Jigging for Grouper and Other Species in Tampa Bay By Capt. Sergio Atanes
Deep jigging or vertical jigging is a fishing method that has been practiced around the world, but is just now getting acceptance from the saltwater anglers on the east coast. California, Mexico and Cuba have been yoyo jigging for years and have been very productive.
The introduction of the Butterfly Jigging system several years ago opened the door for other manufactures producing new versions of jigging products.
Find a location with moderate current and look for rocky areas, wrecks or other structure. A good bottom sounder is important in order to read not only the bottom, but the fish. Position the boat directly over the structure or fish, and drop a jig. The weight of the jig is determined by the current and depth of water, so I recommend having a good selection of jigs before starting on you jigging trip.
This simple technique allows you to drop the jig to the bottom, always staying in touch. By this I mean you must always feel the jig, as this will help in hook setting and also keeping the jig from twisting around your leader or line.
There are several methods of deep jigging. One is positioning the boat directly over the fish or drifting over the bottom across the rocks, ledges, or wreck. Always drift parallel to the rocks or wreck. Once the fish are located, it’s time to decide which lures will work best, metal jigs or soft plastic bait. Please note that your lure should be heavy enough to always touch bottom at all times.
When you drift beyond the ledge, rocks or wreck area, crank up and start another up current drift. Drop down to the bottom, crank one turn on the reel and start the drift again. Once a fish is hooked, drop a marker over the side, as this will give you a reference point for your next drift or to do a stationary drop.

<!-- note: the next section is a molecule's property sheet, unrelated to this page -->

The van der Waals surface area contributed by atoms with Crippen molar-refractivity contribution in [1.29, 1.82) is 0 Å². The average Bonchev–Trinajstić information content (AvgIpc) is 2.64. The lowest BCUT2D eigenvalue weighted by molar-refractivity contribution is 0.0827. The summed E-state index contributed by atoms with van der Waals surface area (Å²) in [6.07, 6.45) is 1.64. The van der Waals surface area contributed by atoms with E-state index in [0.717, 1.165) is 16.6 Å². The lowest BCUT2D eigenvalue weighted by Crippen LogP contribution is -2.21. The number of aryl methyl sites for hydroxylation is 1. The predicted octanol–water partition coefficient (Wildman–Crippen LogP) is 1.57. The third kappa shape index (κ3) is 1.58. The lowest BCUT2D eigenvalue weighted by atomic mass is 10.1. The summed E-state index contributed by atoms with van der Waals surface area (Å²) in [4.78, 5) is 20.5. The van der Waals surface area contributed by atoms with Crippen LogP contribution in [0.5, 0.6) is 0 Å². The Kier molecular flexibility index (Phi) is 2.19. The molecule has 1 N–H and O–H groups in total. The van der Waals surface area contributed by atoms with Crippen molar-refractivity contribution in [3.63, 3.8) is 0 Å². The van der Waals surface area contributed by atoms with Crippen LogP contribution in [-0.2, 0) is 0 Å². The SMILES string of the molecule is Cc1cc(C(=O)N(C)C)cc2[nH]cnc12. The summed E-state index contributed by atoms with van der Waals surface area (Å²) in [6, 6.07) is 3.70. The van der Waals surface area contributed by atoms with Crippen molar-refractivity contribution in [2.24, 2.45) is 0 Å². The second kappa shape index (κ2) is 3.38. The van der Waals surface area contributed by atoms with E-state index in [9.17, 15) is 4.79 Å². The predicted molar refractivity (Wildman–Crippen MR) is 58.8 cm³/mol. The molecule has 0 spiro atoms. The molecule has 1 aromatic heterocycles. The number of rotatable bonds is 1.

When drifting for your best position in the boat, a good point to remember is that when “the wind is in your face you are in the right place.”
Anchoring is another choice if there is a strong current or strong wind. Position the boat over the structure and start jigging, allowing the jig to hit bottom every time.
Technique Grunts, Seabass
Some great table fair overlooked by many anglers are the grunts and seabass they are tasty in some cases preferred over other species. Your find these fish in the same area as the grouper the only exception is to use small jigs and best worked an piece of FISHBITE CHUNKS in either shrimp or squid flavor it’s a killer and let you catch an average of 5 to 8 grunts on one piece.
With metal jigs in fast currents or deep water, I prefer conventional reels with a fast retrieve medium action rod with 40-pound test braided line and a 36-inch 40-pound test clear mono leader. I find that a good grade of clear monofilament line works well and has a thinner diameter than fluorocarbon.
In shallow waters of 15 to 30-feet I prefer soft baits on spinning tackle, medium action rod spooled with 30-pound test braided line and a 36-inch fluorocarbon leader of 30-pound test.
A tight drag is recommended since you are fishing over structure, and these fish will head for the nearest hole or structure when they strike.
Under normal conditions I would use a conventional reel for grouper fishing, but I find spinning tackle to be less straining and easier to maintain the proper motion for longer periods of time.
Most popular deep jigs on the market.
Good fishing and tight lines.